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Friday 19 April 2019
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Public wage bill hits N$25 billion

The public wage will hit the N$25 billion mark during the 2016/17 financial year, a figure seen as relatively high for Namibia, but government says “there are good reasons for it”.
Civil service reforms are on the cards to control government spending, especially now that the public wage bill has increased.
“There are good reasons for the wage bill. However, for stability and sustainability purposes, the time has arrived to look into the matter of containing the wage bill, without compromising on service delivery,” according to the Harambee Prosperity Plan unveiled on Tuesday in the National Assembly by President Hage Geingob when he delivered his State of the Nation Address.
Another control measure that will be adopted is expenditure prioritization.
“Government will continue efforts to better prioritize expenditure. Priority will be given to expenditure items that will generate economic growth and employment,” outlined the Plan.
The Ministry of Finance and the National Planning Commission will also jointly undertake a study on expenditure efficiency that will feed into the next mid-term review of the budget later this year.
Efforts will also continue to broaden the tax base reveals the Plan.
“Efforts at broadening the tax base will be pursued throughout the Harambee period. Some measures include the introduction of a presumptive tax, and the taxation of gambling activities.”
The much-criticised solidarity wealth tax will also be introduced to narrow the inequality gap in the country.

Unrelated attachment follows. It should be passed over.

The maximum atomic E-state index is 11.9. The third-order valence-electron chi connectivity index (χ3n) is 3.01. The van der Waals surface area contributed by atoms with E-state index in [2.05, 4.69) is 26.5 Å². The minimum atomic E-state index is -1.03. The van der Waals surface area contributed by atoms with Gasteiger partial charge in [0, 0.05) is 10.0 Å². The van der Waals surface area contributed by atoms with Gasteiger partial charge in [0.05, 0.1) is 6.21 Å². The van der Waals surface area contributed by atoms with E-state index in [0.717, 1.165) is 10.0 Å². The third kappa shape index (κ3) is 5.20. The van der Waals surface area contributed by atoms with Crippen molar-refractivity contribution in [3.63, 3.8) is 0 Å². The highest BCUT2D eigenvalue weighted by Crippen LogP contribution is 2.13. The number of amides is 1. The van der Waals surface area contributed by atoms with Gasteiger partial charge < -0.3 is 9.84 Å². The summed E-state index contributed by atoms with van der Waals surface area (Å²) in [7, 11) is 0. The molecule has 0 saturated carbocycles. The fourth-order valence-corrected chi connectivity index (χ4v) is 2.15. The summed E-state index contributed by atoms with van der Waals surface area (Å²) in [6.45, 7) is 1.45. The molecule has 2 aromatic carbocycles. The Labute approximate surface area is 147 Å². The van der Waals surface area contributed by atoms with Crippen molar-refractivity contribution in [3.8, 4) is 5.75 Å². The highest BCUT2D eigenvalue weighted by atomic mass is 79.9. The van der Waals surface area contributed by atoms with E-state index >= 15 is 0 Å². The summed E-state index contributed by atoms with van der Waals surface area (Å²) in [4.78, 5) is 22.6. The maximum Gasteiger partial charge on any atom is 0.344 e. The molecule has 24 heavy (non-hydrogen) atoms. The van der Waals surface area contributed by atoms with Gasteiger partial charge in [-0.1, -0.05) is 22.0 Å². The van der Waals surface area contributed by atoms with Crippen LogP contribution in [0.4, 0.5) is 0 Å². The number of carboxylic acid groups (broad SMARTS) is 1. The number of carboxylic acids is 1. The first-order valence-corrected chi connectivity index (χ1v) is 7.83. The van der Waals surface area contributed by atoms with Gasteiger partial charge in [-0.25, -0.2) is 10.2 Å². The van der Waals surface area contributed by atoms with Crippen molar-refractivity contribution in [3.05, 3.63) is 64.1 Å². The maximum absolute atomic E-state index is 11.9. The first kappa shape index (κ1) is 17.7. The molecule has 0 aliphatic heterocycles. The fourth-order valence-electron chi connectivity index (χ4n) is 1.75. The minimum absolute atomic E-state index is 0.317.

“Namibia remains one of the most unequal societies in the world with a very high GINI Coefficient. Government will investigate modalities for the introduction of a Solidarity Wealth Tax, as a wealth redistribution instrument.”
Geingob said on Tuesday that the revenue derived from this tax will be ring-fenced for developmental programmes.
The Solidarity Wealth Tax will be taxed on individuals and corporates earning in excess of a certain threshold to be determined in year one of Harambee. The Tax will have a sunset clause of 2030.
Geingob said a task team, which includes independent tax experts, has been established under the leadership of the Minister of Finance to draft a White Paper on the modalities of the Solidarity Wealth Tax for public consultation.
“None of us can be proud of the high GINI coefficient in Namibia which implies a significant gap between the rich and the poor. Wealth disparities have reduced since independence but not at the required pace,” said Geingob.
“While the payment threshold for solidarity wealth tax will be finalized after consultations, it is important to clarify that the Solidarity Wealth Tax will only be applicable the wealthy in high income brackets. For the sake of clarity, it will definitely not be N$78,000 per annum,” said Geingob.
This tax measure will have a sunset clause and is thus not indefinite, he said.
The current administration has set itself a target of anchoring the public debt to 30 percent as a ration of GDP by the end of the Harambee period.
The plan, which was unveiled by President Hage Geingob on Tuesday, also outlines plans to develop SME Development Agencies all across the countries.
In terms of competitiveness, government wants Namibia to be rated as the most competitive economy in by 2020 as measured by the World Economic Forum and World Bank.
“We can also not afford to entertain self-inflicted crises so that when real external crisis strike as was the case in 2009, we do not have the ammunition to embark on counter cyclical policies,” states the plan.
According to the plan: “To safeguard macro-economic stability and preserve our international rating, Government has started a process of fiscal consolidation.”
In order to maintain macro- economic stability during the Harambee period, government will focus on strict control measures because it spends significantly on the procurement of materials and supplies.
“Despite being the dominant procurer, Government does not benefit from these economies of scale, in the form of discounts. To the contrary, often prices get inflated because it is Government that procures. This will stop under Harambee.”




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